It was a sacred privilege to stand among the graves of these “unknown heroes” of the rank and file, or to linger around the resting-place of “JebStuart, whose stainless sword is sheathed forever; A. P. Hill, who gladly laid down his noble life at the call of duty; the gallant Pickett, who appropriately bivouacks among his boys on “Gettysburg” hill; Willie Pegram, “the boy artillerist,” whose record lives in the hearts of the whole army, and whose last words were: “I have done my duty, and now I turn to my Savior” ; John H. Pegram, whose brave young life was sacrificed at the post of duty he always coveted; General Ed. Johnson, who so loved to “go in with the boys,” musket in hand; General Henry A. Wise, “the fearless tribune of the people,” who claimed no exemption from hardship and danger on account of his age or long service; Colonel D. B. Harris, Beauregard's great engineer officer, “whose merit was only equalled by his modesty” ; Commodore Maury, whose brave devotion to the right was not eclipsed by his world-wide fame as a scientist, and many other men of mark whom we may not now even mention.

The following beautiful letter from ex-President Davis was read at the recent laying of the corner-stone of the Confederate monument at Macon, Ga., and so appropriately gives voice to the sentiments of the people of the South generally that we print it in full:

Mississippi City, Miss., April 11, 1878.
Gentlemen: I sincerely regret my inability to be present at the laying of the corner-stone of “a monument to be erected in Macon, Ga., in honor of our dead Confederate soldiers.”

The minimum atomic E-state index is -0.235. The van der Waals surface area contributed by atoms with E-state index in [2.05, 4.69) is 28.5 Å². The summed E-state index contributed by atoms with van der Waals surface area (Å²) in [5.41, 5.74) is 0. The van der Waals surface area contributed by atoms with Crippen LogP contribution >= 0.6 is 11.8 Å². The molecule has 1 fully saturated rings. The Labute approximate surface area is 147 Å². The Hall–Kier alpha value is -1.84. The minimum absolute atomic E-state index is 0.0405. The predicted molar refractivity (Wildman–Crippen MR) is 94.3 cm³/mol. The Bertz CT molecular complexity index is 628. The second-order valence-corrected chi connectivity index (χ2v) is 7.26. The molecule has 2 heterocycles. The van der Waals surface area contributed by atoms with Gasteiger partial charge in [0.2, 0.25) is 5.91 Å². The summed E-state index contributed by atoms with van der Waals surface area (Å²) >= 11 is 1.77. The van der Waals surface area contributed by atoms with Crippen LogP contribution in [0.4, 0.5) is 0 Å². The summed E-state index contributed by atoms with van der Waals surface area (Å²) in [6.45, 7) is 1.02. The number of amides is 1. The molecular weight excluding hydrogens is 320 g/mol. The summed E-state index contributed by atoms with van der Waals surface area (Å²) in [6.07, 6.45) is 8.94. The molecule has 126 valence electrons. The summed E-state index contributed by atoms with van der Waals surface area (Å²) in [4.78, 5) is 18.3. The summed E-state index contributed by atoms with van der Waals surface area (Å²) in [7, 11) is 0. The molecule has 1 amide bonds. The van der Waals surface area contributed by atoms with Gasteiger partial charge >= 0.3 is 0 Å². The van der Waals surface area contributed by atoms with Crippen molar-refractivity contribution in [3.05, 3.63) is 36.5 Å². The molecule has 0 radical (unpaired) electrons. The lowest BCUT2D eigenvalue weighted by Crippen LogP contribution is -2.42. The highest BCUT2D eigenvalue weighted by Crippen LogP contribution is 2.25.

The event possesses every attraction to me; it is inspired by the Ladies' Memorial Association; the monument is to be located in the keystone State of the Confederate arch, and to commemorate the sacrifices of those who died in the defence of our inherited and “inalienable” rights.

What though we were overborne by numbers and accessories not less efficient, truth is not to be measured by success in maintaining it against force; nor is the glory less of him who upholds it in the face of unequal [303] odds, but is it not rather more to his credit that he counted all else as dust in the balance when weighed with honor and duty? On many a stricken field our soldiers stood few and faint, but fearless still, for they wore the panoply of unquestioning confidence in the rectitude of their cause, and knew how to die but not to surrender. Let not any of their survivors impugn their faith by offering the penitential plea that “they believed they were right..”

It is meet that this monument should have originated with the ladies of the land, whose self-denial was conspicuous through all the tri'als and sufferings of war, whose gentle ministrations in the hospitals and at the wayside refectories so largely contributed to relieve the sick and the wounded, and whose unfaltering devotion to their country's cause in the darkest hours of our struggle illustrated the fidelity of the sex which was last at the cross and first at the sepulchre.

I am profoundly thankful to them for inviting me to represent them as their orator on the approaching occasion. Had it been practicable to accept, their request would have been to me a command, obeyed with no other reluctance than the consciousness of inability to do justice to the theme.